Elsevier, 19 jun. 2001 - 960 pagina's
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This volume emphasizes the involvement of all facets of biology in the analysis of environmentally controlled movement responses. This includes biophysics, biochemistry, molecular biology and as an integral part of any approach to a closer understanding, physiology. The initial euphoria about molecular biology as the final solution for any problem has dwindled and the field agrees now that only the combined efforts of all facets of biology will at some day answer the question posed more than hundred years ago: "How can plants see?". One conclusion can be drawn from the current knowledge as summarized in this volume. The answer will most likely not be the same for all systems.


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Chapter 2 Triggering of photomovement molecular basis
Chapter 3 Action spectroscopy of photomovement
Chapter 4 Light responses in purple photosynthetic bacteria
Chapter 5 Colorsensitive vision by haloarchaea
Chapter 6 Photoactive yellow protein a photoreceptor from purple bacteria
Chapter 7 Light perception and signal modulation during photoorientation of flagellate green algae
Chapter 8 Algal eyes and their rhodopsin photoreceptors
Chapter 9 Electrical events in photomovement of green flagellated algae
entrainment of circadian rhythms
Chapter 17 Photomovement in ciliates
Chapter 18 Electrophysiology and light responses in Stentor and Blepharisma
Chapter 19 Genetic analysis of phototaxis in Dictyostelium
targeting of cytoskeleton and gene expression by light
Chapter 21 Genetics of Phycomyces and its responses to light
Chapter 22 Phototropism in Phycomyces
Chapter 23 Phototropism in higher plants

light detection pigments in Leptolyngbya Euglena Ochromonas Pelvetia
Chapter 11 Phototaxis of Euglena gracilis flavins and pterins
Chapter 12 Yellowlight sensing phototaxis in cryptomonad algae
Chapter 13 Photostimulated effects on diatom motility
Chapter 14 Photomovement of microorganisms in benthic and soil microenvironments
Chapter 15 Phytochrome as an algal photoreceptor
Chapter 24 Role of the microtubular cytoskeleton in coleoptile phototropism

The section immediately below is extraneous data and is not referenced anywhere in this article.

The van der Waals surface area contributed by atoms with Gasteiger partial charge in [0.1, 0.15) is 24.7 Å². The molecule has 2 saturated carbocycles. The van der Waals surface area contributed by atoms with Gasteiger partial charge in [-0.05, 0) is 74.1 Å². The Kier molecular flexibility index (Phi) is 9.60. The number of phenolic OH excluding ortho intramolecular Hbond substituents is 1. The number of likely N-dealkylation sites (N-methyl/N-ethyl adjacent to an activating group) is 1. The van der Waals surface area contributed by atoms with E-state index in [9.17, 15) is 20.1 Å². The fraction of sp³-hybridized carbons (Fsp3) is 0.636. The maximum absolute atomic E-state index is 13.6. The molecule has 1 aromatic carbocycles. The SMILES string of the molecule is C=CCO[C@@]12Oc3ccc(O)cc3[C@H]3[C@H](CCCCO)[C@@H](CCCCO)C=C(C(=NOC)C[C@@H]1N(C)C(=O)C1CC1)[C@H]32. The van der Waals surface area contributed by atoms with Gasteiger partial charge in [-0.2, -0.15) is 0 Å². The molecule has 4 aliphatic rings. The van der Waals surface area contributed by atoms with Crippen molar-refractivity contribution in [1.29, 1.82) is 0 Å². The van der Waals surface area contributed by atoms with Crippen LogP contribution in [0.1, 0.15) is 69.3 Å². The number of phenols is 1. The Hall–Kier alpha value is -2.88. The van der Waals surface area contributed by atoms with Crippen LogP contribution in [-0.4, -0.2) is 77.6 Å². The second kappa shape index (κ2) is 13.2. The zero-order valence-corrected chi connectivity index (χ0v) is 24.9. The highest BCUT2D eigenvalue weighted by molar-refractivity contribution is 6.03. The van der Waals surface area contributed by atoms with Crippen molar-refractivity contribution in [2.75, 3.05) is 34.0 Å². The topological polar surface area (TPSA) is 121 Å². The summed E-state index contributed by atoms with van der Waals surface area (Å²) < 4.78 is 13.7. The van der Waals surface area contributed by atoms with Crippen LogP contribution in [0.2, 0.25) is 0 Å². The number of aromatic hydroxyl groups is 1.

Chapter 25 Solar navigation by plants
Chapter 26 Lightcontrolled chloroplast movement
Keyword index

Overige edities - Alles bekijken

Veelvoorkomende woorden en zinsdelen

Populaire passages

Pagina 45 - Briggs, WR (1999). LOV (light, oxygen, or voltage) domains of the blue-light photoreceptor phototropin (nphl): Binding sites for the chromophore flavin mononucleotide.
Pagina 831 - TH, and Staehelin, LA (1991). Microtubule-mediated control of microfibril deposition: A re-examination of the hypothesis. In "The Cytoskeletal Basis of Plant Growth and Form

Over de auteur (2001)

Donat-P. Häder, Dr. rer. nat., is a Professor of Botany, Department of Botany and Pharmaceutical Biology at the Friedrich-Alexander University at Erlangen, Germany. He received his doctoral degree and his habilitation from the University of Marburg. He had a research associate position at MSU, DOE, East Lansing, U.S.A. and was visiting scientist at the Chemistry Department, Lubbock, TX, U.S.A., CNR Pisa, Italy and the National Research Lab, Okazaki, Japan. Professor Häder has worked on the photomovement of microorganisms, the effect of solar ultraviolet radiation on phytoplankton and is involved in space biology studying the effect of microgravity on motility in flagellates. He is a member of a Committee on Ecology for the German ministry for science and technology, expert for an Enquete commission of the German Parliament and a member of a UNEP commission on the effects of the ozone destruction. One of the tools for his research activities is a real time image analysis system developed over the last fifteen years. He has published over 360 original papers and has been involved in eleven books as author, translator or editor.

Michael Lebert, Dr. rer. nat., is a senior scientist at the Department of Botany and Pharmaceutical Biology at the Friedrich-Alexander University at Erlangen, Germany. He received his doctoral degree from the University of Munich. He was a postdoctoral fellow at the WSU, Pullman, U.S.A. Dr. Lebert has worked on environmentally controlled signal transduction chains in microorganisms for 15 years. This includes the relevance of light and gravity on the behavioral reactions of motile protists and bacteria. In addition, he is interested in the effect of ultraviolet radiation on aquatic ecosystems. His special interest is in the interface between biology, electronics and computers.

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